On May 31, 1999, about 1830 eastern daylight time, a Cessna 172, N1223F, was substantially damaged while attempting a go-around at the Greenwood Lake Airport, West Milford, New Jersey. The certificated flight instructor received minor injuries, and two student pilots were not injured. Visual meteorological conditions prevailed and no flight plan was filed for the instructional flight conducted under 14 CFR Part 91.

In a written statement, the flight instructor stated that the purpose of the flight was to conduct "routine" training with two students. Before the flight, he calculated that the airplane was within weight and balance. In addition, he sated that the preflight, and engine run-up were "normal."

After conducting "airwork" for 1 hour, the airplane entered the traffic pattern for runway 24 at Greenwood Lake with the student at the controls. The flight instructor observed the wind sock fully extended, and indicated winds out of the south. Pre-landing checks were completed on downwind, and the approach was normal with full flaps extended.

When the airplane was 10 to 15 feet above the runway, the student initiated a flare. The instructor advised him he was too high, and to pitch the nose of the airplane down to prevent a loss in airspeed. The student complied, and the flight instructor remembers the airspeed to be 55 knots. After pitching the airplane down, the student was having difficulty controlling the airplane's drift and alignment with the runway. The approach continued until 5 to 10 feet above the runway and "just" passed the approach end. The instructor advised the student he had the controls, and the student released them. The airplane had not touched down, and the instructor "immediately" decided to execute a go-around. He applied full power, pushed the carburetor heat off, and retracted the flaps to 10 degrees. Backpressure on the yoke was increased "slightly" during the flap retraction to maintain a nose up attitude. After retracting the flaps, the instructor felt the airplane was "sluggish," and not climbing, so he lowered the nose to maintain airspeed. An "overwhelming" gust then pushed the airplane off the right side of the runway. The airplane then descended into rough terrain causing substantial damage.

The pilot added, "During a normal go-around, the airplane pitches up with the application of full throttle, and forward pressure is required to prevent a dangerous nose-high attitude....On this occasion however, despite full throttle, the airplane refused to climb, and it became apparent that the engine was not developing full power."

In a telephone interview, the instructor stated that after executing the go-around he felt the airplane was slow, but how slow he could not remember. He added that maximum climb airspeed is 76 knots, but he usually climbs at 70 knots. In addition, when he advanced the throttle for the go-around, the engine responded and sounded "normal."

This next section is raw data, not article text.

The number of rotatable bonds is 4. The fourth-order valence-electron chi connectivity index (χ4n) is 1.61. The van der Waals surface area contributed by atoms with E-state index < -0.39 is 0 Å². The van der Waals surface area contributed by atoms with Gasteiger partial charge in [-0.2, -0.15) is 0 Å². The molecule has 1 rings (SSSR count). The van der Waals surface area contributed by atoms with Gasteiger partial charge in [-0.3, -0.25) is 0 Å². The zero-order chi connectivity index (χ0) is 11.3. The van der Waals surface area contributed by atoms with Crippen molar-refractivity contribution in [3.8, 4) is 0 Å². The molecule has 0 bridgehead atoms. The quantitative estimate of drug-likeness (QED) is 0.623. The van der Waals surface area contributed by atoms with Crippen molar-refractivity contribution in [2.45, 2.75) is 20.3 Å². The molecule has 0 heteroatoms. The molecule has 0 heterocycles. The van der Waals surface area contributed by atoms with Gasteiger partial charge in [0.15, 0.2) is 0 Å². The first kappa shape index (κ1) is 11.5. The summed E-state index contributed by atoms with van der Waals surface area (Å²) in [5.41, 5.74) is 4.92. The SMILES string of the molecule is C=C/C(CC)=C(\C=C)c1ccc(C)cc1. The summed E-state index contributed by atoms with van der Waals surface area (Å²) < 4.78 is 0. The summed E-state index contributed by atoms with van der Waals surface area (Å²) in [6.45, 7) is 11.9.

Under the supervision of a Federal Aviation Administration Inspector, the engine was run on June 3, 1999, at Greenwood Lake. During the engine run, the throttle was advanced until engine rpm stabilized at 1500 rpm. A check of the engine's ignition system was then preformed, and a drop of 75 rpm was observed on both the left and right magnetos. Engine rpm was limited to 1500 because of propeller damage, and engine vibration. The inspector added that during his examination, he observed no anomalies with the engine or airframe that would have prevented the engine from developing takeoff power.

In a subsequent telephone interview, the instructor stated that the stall warning horn was not on during the go-around, but the airplane "felt like it was near a stall." In addition, he stated that "nothing in the sound of the engine was different" than other times he has applied takeoff power.

After stating he noticed no problems with the engine, the instructor continued to assert that he felt the accident engine did not produce takeoff power during the go-around. Also during the interview, the instructor stated that the accident airplane experienced a partial loss of power two months prior with a different pilot. Examination of the engine after that incident was inconclusive.

The airplane's information manual stated the following procedure for a balked landing. "In a balked landing (go-around) climb, reduce the flaps setting to 20 degrees immediately after full power is applied. If obstacles must be cleared during the go-around climb, reduce the wing flap setting to 10 degrees...." The information manual also prescribed 55 knots of indicated airspeed during the go-around. Stall speed for flaps down, and power off was listed as 44 knots.

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